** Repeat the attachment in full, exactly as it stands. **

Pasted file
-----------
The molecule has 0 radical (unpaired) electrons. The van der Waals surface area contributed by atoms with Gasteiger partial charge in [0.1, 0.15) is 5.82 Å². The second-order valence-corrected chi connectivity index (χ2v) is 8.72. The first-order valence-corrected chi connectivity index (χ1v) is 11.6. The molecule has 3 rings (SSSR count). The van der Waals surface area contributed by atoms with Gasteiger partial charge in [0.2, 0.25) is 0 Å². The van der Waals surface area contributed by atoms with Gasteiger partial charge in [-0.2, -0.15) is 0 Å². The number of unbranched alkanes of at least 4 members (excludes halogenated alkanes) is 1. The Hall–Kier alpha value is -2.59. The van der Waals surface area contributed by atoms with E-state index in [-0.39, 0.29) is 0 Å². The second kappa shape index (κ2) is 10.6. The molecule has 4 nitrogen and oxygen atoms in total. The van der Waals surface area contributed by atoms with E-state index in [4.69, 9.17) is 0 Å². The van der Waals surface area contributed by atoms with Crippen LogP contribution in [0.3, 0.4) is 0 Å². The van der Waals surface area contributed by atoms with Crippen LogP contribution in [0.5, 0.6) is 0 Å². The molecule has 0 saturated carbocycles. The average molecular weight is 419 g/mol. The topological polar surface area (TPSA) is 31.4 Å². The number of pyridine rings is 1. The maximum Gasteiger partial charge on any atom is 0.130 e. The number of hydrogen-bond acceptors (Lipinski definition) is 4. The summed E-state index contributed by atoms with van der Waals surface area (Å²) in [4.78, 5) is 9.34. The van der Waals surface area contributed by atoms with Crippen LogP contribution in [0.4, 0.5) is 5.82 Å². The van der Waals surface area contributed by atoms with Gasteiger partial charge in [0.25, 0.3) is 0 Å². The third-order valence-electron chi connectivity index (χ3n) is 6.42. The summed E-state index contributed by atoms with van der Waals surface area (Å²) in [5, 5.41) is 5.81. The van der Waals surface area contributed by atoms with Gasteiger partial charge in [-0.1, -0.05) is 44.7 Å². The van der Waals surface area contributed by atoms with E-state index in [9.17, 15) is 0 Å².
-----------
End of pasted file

The molecule has 0 radical (unpaired) electrons. The van der Waals surface area contributed by atoms with Gasteiger partial charge in [0.1, 0.15) is 5.82 Å². The second-order valence-corrected chi connectivity index (χ2v) is 8.72. The first-order valence-corrected chi connectivity index (χ1v) is 11.6. The molecule has 3 rings (SSSR count). The van der Waals surface area contributed by atoms with Gasteiger partial charge in [0.2, 0.25) is 0 Å². The van der Waals surface area contributed by atoms with Gasteiger partial charge in [-0.2, -0.15) is 0 Å². The number of unbranched alkanes of at least 4 members (excludes halogenated alkanes) is 1. The Hall–Kier alpha value is -2.59. The van der Waals surface area contributed by atoms with E-state index in [-0.39, 0.29) is 0 Å². The second kappa shape index (κ2) is 10.6. The molecule has 4 nitrogen and oxygen atoms in total. The van der Waals surface area contributed by atoms with E-state index in [4.69, 9.17) is 0 Å². The van der Waals surface area contributed by atoms with Crippen LogP contribution in [0.3, 0.4) is 0 Å². The van der Waals surface area contributed by atoms with Crippen LogP contribution in [0.5, 0.6) is 0 Å². The molecule has 0 saturated carbocycles. The average molecular weight is 419 g/mol. The topological polar surface area (TPSA) is 31.4 Å². The number of pyridine rings is 1. The maximum Gasteiger partial charge on any atom is 0.130 e. The number of hydrogen-bond acceptors (Lipinski definition) is 4. The summed E-state index contributed by atoms with van der Waals surface area (Å²) in [4.78, 5) is 9.34. The van der Waals surface area contributed by atoms with Crippen LogP contribution in [0.4, 0.5) is 5.82 Å². The van der Waals surface area contributed by atoms with Gasteiger partial charge in [0.25, 0.3) is 0 Å². The third-order valence-electron chi connectivity index (χ3n) is 6.42. The summed E-state index contributed by atoms with van der Waals surface area (Å²) in [5, 5.41) is 5.81. The van der Waals surface area contributed by atoms with Gasteiger partial charge in [-0.1, -0.05) is 44.7 Å². The van der Waals surface area contributed by atoms with E-state index in [9.17, 15) is 0 Å².